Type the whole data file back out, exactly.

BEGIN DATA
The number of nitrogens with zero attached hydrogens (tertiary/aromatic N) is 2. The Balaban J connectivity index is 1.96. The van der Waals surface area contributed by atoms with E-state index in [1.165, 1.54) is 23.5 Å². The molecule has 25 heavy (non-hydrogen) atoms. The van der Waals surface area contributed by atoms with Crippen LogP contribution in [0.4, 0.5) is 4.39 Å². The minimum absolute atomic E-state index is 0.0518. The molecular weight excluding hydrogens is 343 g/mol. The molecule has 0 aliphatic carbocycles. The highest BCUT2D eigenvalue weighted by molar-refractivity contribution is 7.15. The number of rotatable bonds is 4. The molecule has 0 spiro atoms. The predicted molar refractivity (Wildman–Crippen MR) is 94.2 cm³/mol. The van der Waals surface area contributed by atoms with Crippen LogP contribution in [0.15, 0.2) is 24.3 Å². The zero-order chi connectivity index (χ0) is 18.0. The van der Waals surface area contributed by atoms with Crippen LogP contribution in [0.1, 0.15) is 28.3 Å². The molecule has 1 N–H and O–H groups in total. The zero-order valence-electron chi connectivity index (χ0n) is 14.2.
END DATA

The number of nitrogens with zero attached hydrogens (tertiary/aromatic N) is 2. The Balaban J connectivity index is 1.96. The van der Waals surface area contributed by atoms with E-state index in [1.165, 1.54) is 23.5 Å². The molecule has 25 heavy (non-hydrogen) atoms. The van der Waals surface area contributed by atoms with Crippen LogP contribution in [0.4, 0.5) is 4.39 Å². The minimum absolute atomic E-state index is 0.0518. The molecular weight excluding hydrogens is 343 g/mol. The molecule has 0 aliphatic carbocycles. The highest BCUT2D eigenvalue weighted by molar-refractivity contribution is 7.15. The number of rotatable bonds is 4. The molecule has 0 spiro atoms. The predicted molar refractivity (Wildman–Crippen MR) is 94.2 cm³/mol. The van der Waals surface area contributed by atoms with Crippen LogP contribution in [0.15, 0.2) is 24.3 Å². The zero-order chi connectivity index (χ0) is 18.0. The van der Waals surface area contributed by atoms with Crippen LogP contribution in [0.1, 0.15) is 28.3 Å². The molecule has 1 N–H and O–H groups in total. The zero-order valence-electron chi connectivity index (χ0n) is 14.2.